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What I Learned From A Therapist About Being More Vulnerable In Relationships
SDI Productions/Getty Images

What I Learned From A Therapist About Being More Vulnerable In Relationships

It's about to get real vulnerable up in here.

Wellness

By now we know it takes vulnerability to establish long-lasting and healthy relationships of all kinds. For someone like me, who is aware of this but a hot mess when it comes to execution, this is easier said than done. So, I spoke to a professional on tangible tips to explore my vulnerable side. India Douglas, LMSW works at a school in Brooklyn, New York teaching underserved kids the fundamentals when it comes to understanding feelings.


She also became a teletherapist at Brooklyn Center for Psychotherapy for all ages and genders during the pandemic at a time when vulnerability issues became a hot topic of discussion. Her background with the building blocks of emotions, I felt was perfect to break down the root of my vulnerability issues and how to move forward.

While she has never treated me, for the purposes of this story, I did share with her a few intimate details about my struggles with opening up wholeheartedly to those I care about. "Your diagnosis would probably be somewhere within the anxiety wheelhouse. It sounds as if you have issues opening up because you fear the response of what would happen if you did and the what-ifs," she explained. "If you get treated at Brooklyn Center for Psychotherapy, you might get an unspecified anxiety disorder diagnosis (found in the DSM-5). Later, they might put a specifier in there, based on whatever past experiences you share with your therapist."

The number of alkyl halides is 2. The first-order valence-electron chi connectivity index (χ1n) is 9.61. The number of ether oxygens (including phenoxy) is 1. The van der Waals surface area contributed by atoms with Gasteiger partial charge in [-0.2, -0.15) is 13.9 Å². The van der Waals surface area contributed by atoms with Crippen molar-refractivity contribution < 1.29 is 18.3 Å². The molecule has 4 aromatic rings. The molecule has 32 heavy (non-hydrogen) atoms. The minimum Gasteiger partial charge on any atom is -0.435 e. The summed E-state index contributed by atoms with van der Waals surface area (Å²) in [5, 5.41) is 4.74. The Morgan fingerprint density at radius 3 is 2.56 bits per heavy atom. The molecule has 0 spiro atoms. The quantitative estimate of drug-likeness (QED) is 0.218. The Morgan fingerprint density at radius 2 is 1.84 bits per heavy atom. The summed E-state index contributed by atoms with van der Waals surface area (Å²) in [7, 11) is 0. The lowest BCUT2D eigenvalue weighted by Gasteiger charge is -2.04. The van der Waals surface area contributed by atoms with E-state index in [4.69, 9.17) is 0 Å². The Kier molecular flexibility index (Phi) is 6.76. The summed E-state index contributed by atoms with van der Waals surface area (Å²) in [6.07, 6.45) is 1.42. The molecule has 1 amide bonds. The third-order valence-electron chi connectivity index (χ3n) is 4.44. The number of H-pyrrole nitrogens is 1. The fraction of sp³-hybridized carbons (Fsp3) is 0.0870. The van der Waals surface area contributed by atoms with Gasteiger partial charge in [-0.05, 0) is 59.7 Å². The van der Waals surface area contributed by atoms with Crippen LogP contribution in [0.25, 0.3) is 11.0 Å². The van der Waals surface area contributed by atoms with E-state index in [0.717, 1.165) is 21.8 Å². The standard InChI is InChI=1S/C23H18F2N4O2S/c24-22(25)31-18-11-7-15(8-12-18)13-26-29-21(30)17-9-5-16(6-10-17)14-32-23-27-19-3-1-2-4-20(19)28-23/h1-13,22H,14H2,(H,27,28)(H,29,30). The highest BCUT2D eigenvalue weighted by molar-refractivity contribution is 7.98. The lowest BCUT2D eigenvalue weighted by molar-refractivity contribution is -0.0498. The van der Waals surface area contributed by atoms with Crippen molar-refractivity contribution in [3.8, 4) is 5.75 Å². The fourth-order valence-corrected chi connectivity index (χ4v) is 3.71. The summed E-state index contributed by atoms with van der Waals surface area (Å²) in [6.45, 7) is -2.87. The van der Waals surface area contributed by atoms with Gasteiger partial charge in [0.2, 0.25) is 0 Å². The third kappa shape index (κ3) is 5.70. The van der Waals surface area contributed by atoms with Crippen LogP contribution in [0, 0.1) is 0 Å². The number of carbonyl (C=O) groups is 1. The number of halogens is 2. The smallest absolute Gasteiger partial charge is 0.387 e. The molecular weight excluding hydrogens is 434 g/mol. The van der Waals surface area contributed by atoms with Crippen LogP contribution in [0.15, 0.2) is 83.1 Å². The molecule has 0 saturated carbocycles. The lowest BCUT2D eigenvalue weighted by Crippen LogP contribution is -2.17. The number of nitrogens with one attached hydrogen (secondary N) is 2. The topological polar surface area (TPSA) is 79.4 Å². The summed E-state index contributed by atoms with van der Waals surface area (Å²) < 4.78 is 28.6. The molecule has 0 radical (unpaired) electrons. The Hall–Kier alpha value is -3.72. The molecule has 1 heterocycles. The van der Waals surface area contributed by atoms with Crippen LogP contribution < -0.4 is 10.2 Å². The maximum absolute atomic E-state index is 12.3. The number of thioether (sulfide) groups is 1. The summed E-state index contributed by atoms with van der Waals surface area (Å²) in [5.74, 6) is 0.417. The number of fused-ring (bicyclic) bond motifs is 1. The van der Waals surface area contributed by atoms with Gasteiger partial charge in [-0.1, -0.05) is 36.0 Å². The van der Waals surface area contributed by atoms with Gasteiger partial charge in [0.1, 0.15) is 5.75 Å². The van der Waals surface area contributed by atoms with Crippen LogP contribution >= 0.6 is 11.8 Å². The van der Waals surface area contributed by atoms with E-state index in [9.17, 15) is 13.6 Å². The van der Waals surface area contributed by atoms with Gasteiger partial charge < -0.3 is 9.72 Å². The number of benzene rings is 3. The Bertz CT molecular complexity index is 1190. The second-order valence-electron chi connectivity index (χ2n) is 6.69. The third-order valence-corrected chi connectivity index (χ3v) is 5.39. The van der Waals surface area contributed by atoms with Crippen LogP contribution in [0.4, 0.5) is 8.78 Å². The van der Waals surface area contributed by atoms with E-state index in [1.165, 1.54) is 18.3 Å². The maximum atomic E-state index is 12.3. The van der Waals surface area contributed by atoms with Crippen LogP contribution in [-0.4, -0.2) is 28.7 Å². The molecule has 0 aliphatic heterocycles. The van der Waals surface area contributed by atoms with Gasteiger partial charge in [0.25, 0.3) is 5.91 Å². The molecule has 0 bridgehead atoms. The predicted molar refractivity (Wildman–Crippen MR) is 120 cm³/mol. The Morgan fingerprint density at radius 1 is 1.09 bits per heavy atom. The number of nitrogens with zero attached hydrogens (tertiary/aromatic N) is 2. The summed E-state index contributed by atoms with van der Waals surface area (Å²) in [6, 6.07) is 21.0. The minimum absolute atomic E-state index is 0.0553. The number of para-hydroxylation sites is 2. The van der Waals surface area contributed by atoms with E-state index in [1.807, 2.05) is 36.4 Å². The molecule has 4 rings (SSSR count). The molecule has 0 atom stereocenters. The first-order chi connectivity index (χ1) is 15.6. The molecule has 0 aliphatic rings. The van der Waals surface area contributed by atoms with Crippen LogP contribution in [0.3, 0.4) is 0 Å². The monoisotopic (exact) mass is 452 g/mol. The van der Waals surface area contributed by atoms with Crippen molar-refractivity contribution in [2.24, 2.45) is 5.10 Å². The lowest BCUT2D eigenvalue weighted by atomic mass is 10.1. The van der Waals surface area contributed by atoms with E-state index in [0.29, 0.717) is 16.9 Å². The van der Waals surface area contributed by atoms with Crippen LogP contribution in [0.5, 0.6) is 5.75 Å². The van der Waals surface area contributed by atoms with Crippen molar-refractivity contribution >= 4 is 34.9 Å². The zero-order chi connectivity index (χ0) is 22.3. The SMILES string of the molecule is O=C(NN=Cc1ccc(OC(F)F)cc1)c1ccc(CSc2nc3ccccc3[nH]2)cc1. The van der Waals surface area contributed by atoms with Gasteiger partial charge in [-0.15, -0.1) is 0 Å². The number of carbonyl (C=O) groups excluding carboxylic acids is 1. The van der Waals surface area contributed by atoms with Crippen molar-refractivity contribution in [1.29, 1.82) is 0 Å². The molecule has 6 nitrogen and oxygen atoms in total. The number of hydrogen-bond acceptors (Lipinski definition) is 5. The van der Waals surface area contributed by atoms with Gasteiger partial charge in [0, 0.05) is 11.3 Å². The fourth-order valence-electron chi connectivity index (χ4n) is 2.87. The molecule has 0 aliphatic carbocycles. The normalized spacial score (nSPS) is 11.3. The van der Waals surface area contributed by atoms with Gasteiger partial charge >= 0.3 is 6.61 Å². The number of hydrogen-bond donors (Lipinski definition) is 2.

Below find her tips for myself and others like me to navigate the ins and outs of being vulnerable.

How you should work on being more vulnerable:

"Before you get vulnerable with someone else, that vulnerability needs to start with yourself. You have to start by asking yourself the questions that you've been dodging in the back of your head. Begin journaling and really thinking about any traumas that you've had. Also, if something that you struggle with is anxiety—which is just the fear of the unknown—write down a list of what you're afraid of, and then the possible outcomes. Ask yourself, 'What if that did happen? Is it the worst thing? Is it the end of the world? What are you fearing from being that vulnerable? What reaction am I afraid of getting?' Write it down, look at it, stare at it and then figure out, 'OK, if this happened how would I respond to it?' It takes away that fear of the unknown.